Concept: Structure of the Earth
The Earth’s engine is driven by unknown proportions of primordial energy and heat produced in radioactive decay. Unfortunately, competing models of Earth’s composition reveal an order of magnitude uncertainty in the amount of radiogenic power driving mantle dynamics. Recent measurements of the Earth’s flux of geoneutrinos, electron antineutrinos from terrestrial natural radioactivity, reveal the amount of uranium and thorium in the Earth and set limits on the residual proportion of primordial energy. Comparison of the flux measured at large underground neutrino experiments with geologically informed predictions of geoneutrino emission from the crust provide the critical test needed to define the mantle’s radiogenic power. Measurement at an oceanic location, distant from nuclear reactors and continental crust, would best reveal the mantle flux, however, no such experiment is anticipated. We predict the geoneutrino flux at the site of the Jinping Neutrino Experiment (Sichuan, China). Within 8 years, the combination of existing data and measurements from soon to come experiments, including Jinping, will exclude end-member models at the 1σ level, define the mantle’s radiogenic contribution to the surface heat loss, set limits on the composition of the silicate Earth, and provide significant parameter bounds for models defining the mode of mantle convection.
The hydrogen-isotope [deuterium/hydrogen (D/H)] ratio of Earth can be used to constrain the origin of its water. However, the most accessible reservoir, Earth’s oceans, may no longer represent the original (primordial) D/H ratio, owing to changes caused by water cycling between the surface and the interior. Thus, a reservoir completely isolated from surface processes is required to define Earth’s original D/H signature. Here we present data for Baffin Island and Icelandic lavas, which suggest that the deep mantle has a low D/H ratio (δD more negative than -218 per mil). Such strongly negative values indicate the existence of a component within Earth’s interior that inherited its D/H ratio directly from the protosolar nebula.
The physical and chemical properties of Earth’s mantle, as well as its dynamics and evolution, heavily depend on the phase composition of the region. On the basis of experiments in laser-heated diamond anvil cells, we demonstrate that Fe,Al-bearing bridgmanite (magnesium silicate perovskite) is stable to pressures over 120 GPa and temperatures above 3000 K. Ferric iron stabilizes Fe-rich bridgmanite such that we were able to synthesize pure iron bridgmanite at pressures between ~45 and 110 GPa. The compressibility of ferric iron-bearing bridgmanite is significantly different from any known bridgmanite, which has direct implications for the interpretation of seismic tomography data.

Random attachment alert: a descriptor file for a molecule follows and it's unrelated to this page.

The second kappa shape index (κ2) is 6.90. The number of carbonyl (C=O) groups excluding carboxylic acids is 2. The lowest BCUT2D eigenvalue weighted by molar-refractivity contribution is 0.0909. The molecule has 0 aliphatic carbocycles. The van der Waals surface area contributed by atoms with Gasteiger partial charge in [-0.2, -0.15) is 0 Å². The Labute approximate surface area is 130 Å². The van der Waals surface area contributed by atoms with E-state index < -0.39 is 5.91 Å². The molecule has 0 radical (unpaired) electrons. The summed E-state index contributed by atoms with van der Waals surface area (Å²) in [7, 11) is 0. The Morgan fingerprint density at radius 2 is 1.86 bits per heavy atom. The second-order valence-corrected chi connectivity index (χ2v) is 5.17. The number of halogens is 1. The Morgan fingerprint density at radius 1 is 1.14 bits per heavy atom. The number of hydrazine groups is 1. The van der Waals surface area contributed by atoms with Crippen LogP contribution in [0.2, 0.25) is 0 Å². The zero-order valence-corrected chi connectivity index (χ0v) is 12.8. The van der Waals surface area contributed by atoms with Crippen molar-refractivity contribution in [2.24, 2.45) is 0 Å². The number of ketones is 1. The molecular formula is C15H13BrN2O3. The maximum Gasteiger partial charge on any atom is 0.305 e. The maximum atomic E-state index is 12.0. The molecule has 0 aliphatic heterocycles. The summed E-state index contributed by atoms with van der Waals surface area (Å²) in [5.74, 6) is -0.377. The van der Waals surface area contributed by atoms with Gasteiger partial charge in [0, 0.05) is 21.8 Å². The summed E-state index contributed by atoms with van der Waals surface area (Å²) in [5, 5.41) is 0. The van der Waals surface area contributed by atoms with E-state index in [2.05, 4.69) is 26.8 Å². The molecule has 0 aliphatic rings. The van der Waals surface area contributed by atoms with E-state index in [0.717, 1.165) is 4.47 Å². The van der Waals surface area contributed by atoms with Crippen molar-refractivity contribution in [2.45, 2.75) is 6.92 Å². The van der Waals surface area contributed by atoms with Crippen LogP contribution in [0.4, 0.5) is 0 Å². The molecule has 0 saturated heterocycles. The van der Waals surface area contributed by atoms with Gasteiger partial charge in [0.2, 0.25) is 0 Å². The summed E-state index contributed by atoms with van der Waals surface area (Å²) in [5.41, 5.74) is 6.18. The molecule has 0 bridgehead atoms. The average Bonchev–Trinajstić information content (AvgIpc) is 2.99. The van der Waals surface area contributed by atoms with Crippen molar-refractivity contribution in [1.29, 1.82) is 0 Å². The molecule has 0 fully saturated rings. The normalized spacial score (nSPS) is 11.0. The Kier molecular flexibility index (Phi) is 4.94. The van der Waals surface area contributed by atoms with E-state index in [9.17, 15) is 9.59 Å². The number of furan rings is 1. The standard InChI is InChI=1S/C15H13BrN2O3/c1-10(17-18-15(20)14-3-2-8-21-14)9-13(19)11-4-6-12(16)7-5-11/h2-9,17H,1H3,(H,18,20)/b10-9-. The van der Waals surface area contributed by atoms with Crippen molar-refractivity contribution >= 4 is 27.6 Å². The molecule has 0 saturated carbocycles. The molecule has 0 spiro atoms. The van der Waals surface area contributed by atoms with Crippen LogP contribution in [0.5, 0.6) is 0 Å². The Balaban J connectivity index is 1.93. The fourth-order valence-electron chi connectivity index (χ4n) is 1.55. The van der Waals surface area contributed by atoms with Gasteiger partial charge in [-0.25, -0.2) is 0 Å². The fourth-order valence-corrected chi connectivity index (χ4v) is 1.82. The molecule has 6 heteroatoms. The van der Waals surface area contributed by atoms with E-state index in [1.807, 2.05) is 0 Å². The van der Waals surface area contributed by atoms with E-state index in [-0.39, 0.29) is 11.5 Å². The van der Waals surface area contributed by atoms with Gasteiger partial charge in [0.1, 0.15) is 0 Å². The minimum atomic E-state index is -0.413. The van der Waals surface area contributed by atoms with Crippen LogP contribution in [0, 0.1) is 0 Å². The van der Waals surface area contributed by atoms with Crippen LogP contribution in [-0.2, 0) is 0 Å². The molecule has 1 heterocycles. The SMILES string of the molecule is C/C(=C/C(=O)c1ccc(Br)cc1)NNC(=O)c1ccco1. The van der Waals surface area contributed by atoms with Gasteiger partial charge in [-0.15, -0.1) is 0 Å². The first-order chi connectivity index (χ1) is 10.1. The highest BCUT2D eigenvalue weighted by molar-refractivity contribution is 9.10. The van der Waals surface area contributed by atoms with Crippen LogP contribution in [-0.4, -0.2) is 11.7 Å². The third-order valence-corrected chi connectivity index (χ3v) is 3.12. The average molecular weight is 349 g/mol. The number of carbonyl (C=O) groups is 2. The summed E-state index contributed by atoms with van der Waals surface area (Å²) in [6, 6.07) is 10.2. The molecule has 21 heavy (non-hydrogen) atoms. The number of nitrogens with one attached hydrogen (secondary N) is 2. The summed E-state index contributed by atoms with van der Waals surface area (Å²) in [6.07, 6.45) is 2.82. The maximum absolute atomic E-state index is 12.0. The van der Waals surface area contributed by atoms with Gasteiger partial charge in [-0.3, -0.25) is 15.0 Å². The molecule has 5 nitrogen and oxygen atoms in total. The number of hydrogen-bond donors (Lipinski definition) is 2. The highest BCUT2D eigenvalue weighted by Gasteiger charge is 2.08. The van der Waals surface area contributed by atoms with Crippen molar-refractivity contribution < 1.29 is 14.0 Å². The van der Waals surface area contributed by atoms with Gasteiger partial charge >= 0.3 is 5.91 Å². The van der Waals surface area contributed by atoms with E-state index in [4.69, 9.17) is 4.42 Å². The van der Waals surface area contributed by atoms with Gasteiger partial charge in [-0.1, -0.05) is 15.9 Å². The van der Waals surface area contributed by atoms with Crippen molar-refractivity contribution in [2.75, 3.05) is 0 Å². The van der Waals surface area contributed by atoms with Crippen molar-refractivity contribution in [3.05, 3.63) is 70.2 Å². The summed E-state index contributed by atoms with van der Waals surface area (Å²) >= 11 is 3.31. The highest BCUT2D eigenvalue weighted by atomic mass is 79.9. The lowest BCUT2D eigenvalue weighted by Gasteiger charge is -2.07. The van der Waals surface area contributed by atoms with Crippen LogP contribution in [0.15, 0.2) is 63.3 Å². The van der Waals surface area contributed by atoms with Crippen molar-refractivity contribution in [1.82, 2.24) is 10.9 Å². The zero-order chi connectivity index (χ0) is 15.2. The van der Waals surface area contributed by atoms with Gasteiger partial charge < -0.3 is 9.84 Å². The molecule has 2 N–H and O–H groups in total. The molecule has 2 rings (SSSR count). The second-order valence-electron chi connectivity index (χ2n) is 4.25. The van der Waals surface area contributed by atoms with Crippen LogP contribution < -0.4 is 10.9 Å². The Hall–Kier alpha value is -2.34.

Earth’s core is structured in a solid inner core, mainly composed of iron, and a liquid outer core. The temperature at the inner core boundary is expected to be close to the melting point of iron at 330 gigapascal (GPa). Despite intensive experimental and theoretical efforts, there is little consensus on the melting behavior of iron at these extreme pressures and temperatures. We present static laser-heated diamond anvil cell experiments up to 200 GPa using synchrotron-based fast x-ray diffraction as a primary melting diagnostic. When extrapolating to higher pressures, we conclude that the melting temperature of iron at the inner core boundary is 6230 ± 500 kelvin. This estimation favors a high heat flux at the core-mantle boundary with a possible partial melting of the mantle.
The tidal flow of electrically conductive oceans through the geomagnetic field results in the generation of secondary magnetic signals, which provide information on the subsurface structure. Data from the new generation of satellites were shown to contain magnetic signals due to tidal flow; however, there are no reports that these signals have been used to infer subsurface structure. We use satellite-detected tidal magnetic fields to image the global electrical structure of the oceanic lithosphere and upper mantle down to a depth of about 250 km. The model derived from more than 12 years of satellite data reveals a ≈72-km-thick upper resistive layer followed by a sharp increase in electrical conductivity likely associated with the lithosphere-asthenosphere boundary, which separates colder rigid oceanic plates from the ductile and hotter asthenosphere.